Where a parole board took two years to consider the applicant’s parole, this was unreasonable, and a breach of the Article 5.4 requirement to deal with such matters speedily. Accordingly the continued detention of the applicant became unlawful. The provisions apply not only to original proceedings, but also to statutory automatic reviews of detention. No standard time can be set down, because the situations of detention and of the prisoners varies. The automatic two year period left the applicant with no opportunity to seek an earlier review of detention. The Court awarded damages of andpound;1000 for a breach of Article 5(4) but said: ‘the court considers that the applicant must have suffered feelings of frustration, uncertainty and anxiety flowing from the delay in review which cannot be compensated solely by the finding of violation’.
Hudoc Judgment (Merits and just satisfaction) Violation of Art. 5-4; Pecuniary damage – claim rejected; Non-pecuniary damage – financial award; Costs and expenses partial award – Convention proceedings
Times 24-Oct-2000, 36273/97,  ECHR 432,  ECHR 433
Cited – Murray v The Parole Board Secretary of State for the Home Department CA 6-Nov-2003
The applicant had been convicted of murder and sentenced to life imprisonment. He had twice previously been released on licence and had his licence revoked. His tarriff had expired The period between reviews of his detention had been two years, but . .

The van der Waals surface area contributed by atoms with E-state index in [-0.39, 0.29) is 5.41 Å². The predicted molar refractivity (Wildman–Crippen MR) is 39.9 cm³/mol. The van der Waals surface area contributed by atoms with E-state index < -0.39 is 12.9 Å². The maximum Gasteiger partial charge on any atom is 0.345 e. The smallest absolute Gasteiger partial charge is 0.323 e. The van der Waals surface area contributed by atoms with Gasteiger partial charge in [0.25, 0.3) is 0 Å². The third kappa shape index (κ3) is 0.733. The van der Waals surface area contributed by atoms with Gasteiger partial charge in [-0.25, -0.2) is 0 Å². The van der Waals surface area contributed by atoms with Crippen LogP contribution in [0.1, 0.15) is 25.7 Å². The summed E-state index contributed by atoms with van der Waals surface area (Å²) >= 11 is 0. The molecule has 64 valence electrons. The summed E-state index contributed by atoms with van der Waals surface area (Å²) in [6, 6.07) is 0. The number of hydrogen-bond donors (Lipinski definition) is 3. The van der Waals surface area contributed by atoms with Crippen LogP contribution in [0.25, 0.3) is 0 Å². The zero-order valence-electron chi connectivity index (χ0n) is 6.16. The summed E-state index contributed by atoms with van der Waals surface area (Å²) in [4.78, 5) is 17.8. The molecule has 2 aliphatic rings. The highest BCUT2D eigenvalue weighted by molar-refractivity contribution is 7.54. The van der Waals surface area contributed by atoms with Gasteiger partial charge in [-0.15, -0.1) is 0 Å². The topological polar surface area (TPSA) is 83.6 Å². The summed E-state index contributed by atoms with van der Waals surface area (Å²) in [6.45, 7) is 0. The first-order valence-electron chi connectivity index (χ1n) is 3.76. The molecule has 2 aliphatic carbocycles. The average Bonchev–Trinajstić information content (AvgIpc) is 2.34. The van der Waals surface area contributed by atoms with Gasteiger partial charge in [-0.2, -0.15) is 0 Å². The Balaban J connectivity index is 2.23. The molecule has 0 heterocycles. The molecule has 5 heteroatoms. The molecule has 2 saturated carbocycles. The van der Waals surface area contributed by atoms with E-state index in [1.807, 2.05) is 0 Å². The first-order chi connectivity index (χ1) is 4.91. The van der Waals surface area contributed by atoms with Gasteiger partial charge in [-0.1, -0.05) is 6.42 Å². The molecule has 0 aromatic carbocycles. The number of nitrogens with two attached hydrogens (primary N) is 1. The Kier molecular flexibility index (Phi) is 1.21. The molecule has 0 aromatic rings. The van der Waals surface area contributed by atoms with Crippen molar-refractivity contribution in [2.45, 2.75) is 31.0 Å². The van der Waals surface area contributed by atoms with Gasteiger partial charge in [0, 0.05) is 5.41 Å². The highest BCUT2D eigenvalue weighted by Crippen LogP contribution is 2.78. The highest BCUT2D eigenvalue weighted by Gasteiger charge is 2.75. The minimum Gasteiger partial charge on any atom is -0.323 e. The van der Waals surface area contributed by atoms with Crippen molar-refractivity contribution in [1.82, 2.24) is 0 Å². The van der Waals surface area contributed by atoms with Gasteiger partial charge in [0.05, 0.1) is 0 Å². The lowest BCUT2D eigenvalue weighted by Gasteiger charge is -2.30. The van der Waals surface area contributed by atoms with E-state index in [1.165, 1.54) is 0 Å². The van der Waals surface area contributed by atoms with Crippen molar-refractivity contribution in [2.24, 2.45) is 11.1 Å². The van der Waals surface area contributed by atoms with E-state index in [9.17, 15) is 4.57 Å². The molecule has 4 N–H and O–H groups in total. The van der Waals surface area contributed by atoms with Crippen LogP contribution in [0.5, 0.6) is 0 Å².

Cited – Regina v Parole Board, ex parte MacNeil CA 18-Apr-2001
The interval between occasions of consideration of the granting of parole to a discretionary life prisoner, was to be determined on the facts and circumstances of each prisoner. There was no rule that the maximum period between reviews was to be two . .
Cited – Degainis, Regina (on The Application of) v Secretary of State for Justice Admn 3-Feb-2010
The claimant sought damages. He had been released from prison and recalled, but the review of his continued detention was not undertaken as it should have been. The defendant said that the acknowledgement and apology were sufficient just . .
Confirmed – Hirst v United Kingdom ECHR 24-Jul-2001
The applicant asserted that the delays in the reviews, undertaken by the Parole Board, of his continued detention as a discretionary life prisoner, was a breach of his right to a speedy decision. The delays were between 21 and 24 months. Such delays . .
Cited – Faulkner, Regina (on The Application of) v Secretary of State for Justice and Another SC 1-May-2013
The applicants had each been given a life sentence, but having served the minimum term had been due to have the continued detention reviewed to establish whether or not continued detention was necessary for the protection of the pblic. It had not . .
Lists of cited by and citing cases may be incomplete.
Human Rights, Prisons
Updated: 04 June 2022; Ref: scu.165935